Unwinding spiral galaxies

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MoreInput
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Unwinding spiral galaxies

Post by MoreInput » Sun Jun 23, 2019 2:13 pm

Are you also annoyed of these winded spiral galaxies? Every spiral arm just warps around the center and it is difficulty to follow or compare the spiral arms. :D So I just to try to unwind them and I think the results are worth to be looked at.

Let's have a look here at M74: This is the original picture: https://commons.wikimedia.org/wiki/File ... by_HST.jpg
It is difficult to follow the spiral arms here.

Now I did a inverse polar coordinates mapping, and scaled it a little vertically (all with Gimp). Here is the result:
https://drive.google.com/file/d/1jDkBws ... 4RC7L/view
The winded and wrapped spiral arms are now just diagonal lines, and you can follow them easily.

I wanted to find out where the blueish star formation regions are lying with respect to the dust lanes of the spiral arm. I think that the star formation regions are lying in direction to the outside to the edge of the galaxy, but that's only my impression.
I'm also interested in if we could see here the density waves which induce the spiral arms.

I did inverse the colours you can see the wonderful pattern of the dust lanes more clearly: https://drive.google.com/file/d/1-cCEDB ... MaIi5/view

Or have a look at NGC 4921, which was the APOD picture of 15th May 2019: https://drive.google.com/file/d/1IM9WMi ... iQClC/view
Here is the original: https://apod.nasa.gov/apod/ap190515.html

Here is my collection of all transformed galaxies: https://drive.google.com/drive/folders/ ... eyR4r6f9Ej

As you see I made experiments also with planetary nebula, like the Cat's eye nebula:
https://drive.google.com/file/d/13p6R4K ... TMGeK/view
Here is the original: https://en.wikipedia.org/wiki/File:Catseye-big.jpg

Greetings,
Stefan

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geckzilla
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Re: Unwinding spiral galaxies

Post by geckzilla » Tue Jun 25, 2019 1:57 pm

kind of a different way of looking at things!
Just call me "geck" because "zilla" is like a last name.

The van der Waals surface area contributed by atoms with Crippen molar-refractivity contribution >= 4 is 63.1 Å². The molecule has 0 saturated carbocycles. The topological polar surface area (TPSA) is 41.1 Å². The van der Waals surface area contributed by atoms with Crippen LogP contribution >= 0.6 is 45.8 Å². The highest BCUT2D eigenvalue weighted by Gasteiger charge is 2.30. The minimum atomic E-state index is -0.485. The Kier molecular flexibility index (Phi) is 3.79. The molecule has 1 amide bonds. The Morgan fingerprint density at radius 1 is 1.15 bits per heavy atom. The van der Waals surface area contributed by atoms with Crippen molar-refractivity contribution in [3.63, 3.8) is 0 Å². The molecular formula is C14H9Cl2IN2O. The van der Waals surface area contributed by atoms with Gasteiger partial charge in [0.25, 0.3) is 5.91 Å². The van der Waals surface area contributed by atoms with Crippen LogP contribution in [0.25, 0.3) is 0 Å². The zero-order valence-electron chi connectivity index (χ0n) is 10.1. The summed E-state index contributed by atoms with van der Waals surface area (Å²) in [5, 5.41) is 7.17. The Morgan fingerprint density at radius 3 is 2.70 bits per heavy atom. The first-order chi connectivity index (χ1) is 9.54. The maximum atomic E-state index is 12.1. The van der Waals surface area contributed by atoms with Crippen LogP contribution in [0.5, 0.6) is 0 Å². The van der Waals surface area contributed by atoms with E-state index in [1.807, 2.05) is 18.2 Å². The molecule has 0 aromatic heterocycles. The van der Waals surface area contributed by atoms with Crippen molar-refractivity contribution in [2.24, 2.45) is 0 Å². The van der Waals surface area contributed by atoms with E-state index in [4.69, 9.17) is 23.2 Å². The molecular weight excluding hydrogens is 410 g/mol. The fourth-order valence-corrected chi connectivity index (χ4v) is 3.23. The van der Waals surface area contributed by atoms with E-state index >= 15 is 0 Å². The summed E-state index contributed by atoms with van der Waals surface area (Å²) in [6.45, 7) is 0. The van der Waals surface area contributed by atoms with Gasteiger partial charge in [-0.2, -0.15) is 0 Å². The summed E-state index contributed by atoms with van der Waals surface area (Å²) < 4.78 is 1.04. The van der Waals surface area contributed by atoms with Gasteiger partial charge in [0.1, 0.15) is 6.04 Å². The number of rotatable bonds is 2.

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Ann
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Re: Unwinding spiral galaxies

Post by Ann » Wed Jun 26, 2019 5:23 am

Interesting! :D
M51. Jon and Bryan Rolfe/Adam Block/NOAO/AURA/NSF


As for where star formation typically takes place in spiral galaxies, I think you are right that it is mostly found on the outer edge of dust lanes. Your own picture of NGC 4921 is a case in point. The picture of M51 at right also suggests that star formation is mostly found on the outside of dust lanes.

However, I believe that star formation is mostly a product of local conditions, and I don't think we can be sure that the outer parts of dust lanes is always the "natural" place for new stars to form.

Ann
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THX1138
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Re: Unwinding spiral galaxies

Post by THX1138 » Mon Jul 08, 2019 4:07 am

Bottom line, Sure looks to be the case can you run that (Gimp) program on infra red images to perhaps catch more stars in the process of forming and if this is the case (at least where this galaxy is concerned) why is there so much star formation going on on the outside of dust lanes tidal forces?
Interesting and nice pictures MoreInput
inverse polar coordinates mapping, and scaled it a little vertically (all with Gimp) Took quite awhile to do this or was it as easy as one click I'm not familiar with (Gimp) to say the very least
I've come to the conclusion that when i said i wanted to be somebody when i grew up i probably should have been more specific